Mobile Spy can run on iPhone, Android, Symbian and Blackberry; and it can run in stealth mode, making it little different in operation – if not in intention – to standard malware spyware. Once installed, it will silently upload data to the subscriber’s web account where it can be viewed via anything with web connectivity. One option allows the subscriber to track the device via GPS, and control it remotely – offering an attractive security option for both individuals and companies.
But now the Vulnerability Lab has discovered multiple vulnerabilities and issued an advisory. “The bugs allow remote attackers to implement/inject malicious script code on the application side (persistent). Successful exploitation of the vulnerability can lead to session hijacking (manager/admin) or stable (persistent) context manipulation.” Two of the vulnerabilities are given a ‘high risk’ rating and a third is given a ‘medium risk’ rating.
One possible outcome is described in the advisory: “If you know for example your mobile is observed you can inject script code to your sms and send it via service. The SMS spy service is logging the issue & the script code is getting executed on the display website of the observer. This possibility allows the observed person to spy back the attacking observer by redirection to log him when processing to watch the sms.”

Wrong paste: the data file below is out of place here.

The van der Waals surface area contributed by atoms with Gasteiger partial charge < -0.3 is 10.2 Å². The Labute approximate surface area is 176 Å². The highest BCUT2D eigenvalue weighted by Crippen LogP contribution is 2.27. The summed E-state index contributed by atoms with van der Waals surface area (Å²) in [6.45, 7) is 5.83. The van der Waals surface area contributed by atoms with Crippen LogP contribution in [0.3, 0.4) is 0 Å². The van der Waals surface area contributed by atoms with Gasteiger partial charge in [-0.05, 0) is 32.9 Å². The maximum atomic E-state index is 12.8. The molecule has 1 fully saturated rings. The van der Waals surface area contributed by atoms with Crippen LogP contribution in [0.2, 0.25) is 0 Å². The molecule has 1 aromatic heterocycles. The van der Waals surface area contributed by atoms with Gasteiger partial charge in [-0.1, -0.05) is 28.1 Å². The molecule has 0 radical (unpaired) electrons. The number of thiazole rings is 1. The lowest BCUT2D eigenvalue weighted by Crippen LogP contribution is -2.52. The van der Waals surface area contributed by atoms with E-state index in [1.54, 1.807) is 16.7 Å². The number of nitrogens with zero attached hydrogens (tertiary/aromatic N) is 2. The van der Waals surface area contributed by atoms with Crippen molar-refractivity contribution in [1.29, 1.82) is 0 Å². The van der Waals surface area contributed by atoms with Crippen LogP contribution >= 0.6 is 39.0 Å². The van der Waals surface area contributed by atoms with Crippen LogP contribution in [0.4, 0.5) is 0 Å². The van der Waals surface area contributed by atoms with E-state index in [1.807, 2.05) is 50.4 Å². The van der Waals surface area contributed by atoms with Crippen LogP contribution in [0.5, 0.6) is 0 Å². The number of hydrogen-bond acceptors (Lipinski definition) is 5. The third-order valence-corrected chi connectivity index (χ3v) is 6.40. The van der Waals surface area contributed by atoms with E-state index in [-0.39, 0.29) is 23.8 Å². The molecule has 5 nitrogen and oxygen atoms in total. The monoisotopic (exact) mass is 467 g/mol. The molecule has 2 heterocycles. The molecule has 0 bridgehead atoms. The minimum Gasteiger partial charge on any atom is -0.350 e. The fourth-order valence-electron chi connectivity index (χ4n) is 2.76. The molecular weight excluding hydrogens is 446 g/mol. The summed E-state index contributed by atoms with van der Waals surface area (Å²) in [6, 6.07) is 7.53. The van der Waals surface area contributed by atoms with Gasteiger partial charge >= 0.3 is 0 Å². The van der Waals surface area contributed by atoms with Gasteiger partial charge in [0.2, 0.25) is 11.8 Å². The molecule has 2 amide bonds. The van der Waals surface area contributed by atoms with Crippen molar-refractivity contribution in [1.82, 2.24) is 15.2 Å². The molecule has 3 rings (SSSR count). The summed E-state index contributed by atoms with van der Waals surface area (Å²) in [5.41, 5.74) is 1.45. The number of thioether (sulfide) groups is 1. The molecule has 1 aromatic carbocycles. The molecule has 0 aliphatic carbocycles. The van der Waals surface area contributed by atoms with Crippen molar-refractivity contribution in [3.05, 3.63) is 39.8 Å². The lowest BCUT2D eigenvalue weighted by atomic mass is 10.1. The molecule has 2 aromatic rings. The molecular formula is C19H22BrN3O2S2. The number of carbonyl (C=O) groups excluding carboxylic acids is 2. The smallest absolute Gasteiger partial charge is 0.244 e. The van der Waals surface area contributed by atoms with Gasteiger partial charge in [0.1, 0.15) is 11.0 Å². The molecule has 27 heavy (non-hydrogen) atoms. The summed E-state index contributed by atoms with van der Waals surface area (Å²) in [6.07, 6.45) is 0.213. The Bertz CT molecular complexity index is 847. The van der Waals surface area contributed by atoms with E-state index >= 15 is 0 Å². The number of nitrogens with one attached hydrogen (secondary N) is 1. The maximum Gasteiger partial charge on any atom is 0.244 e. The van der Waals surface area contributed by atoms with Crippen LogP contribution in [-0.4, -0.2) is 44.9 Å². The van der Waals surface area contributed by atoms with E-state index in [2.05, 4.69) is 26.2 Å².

The irony is that the spied upon becomes the spy. But the danger to business, already very worried about the effect of BYOD on their corporate systems, is that it might turn to this type of security as a quick and simple solution rather than one of the more formal solutions. "We have over 20 years of vulnerability alerts for PCs, but mobile security is still taking its first steps,” says Nigel Hawthorn, director EMEA Marketing at MobileIron, a California based mobile security company. “Vulnerabilities like this one demonstrate that users and their employers need to implement complete mobile device and mobile application control. Solutions are available where administrators can select which mobile applications are required, allowed, or disallowed and then define the consequences of being out of policy, for example warning users or selectively deleting corporate information from the device that may be vulnerable."
Spyware instead of security is probably not the best way to secure BYOD policies – even without these vulnerabilities.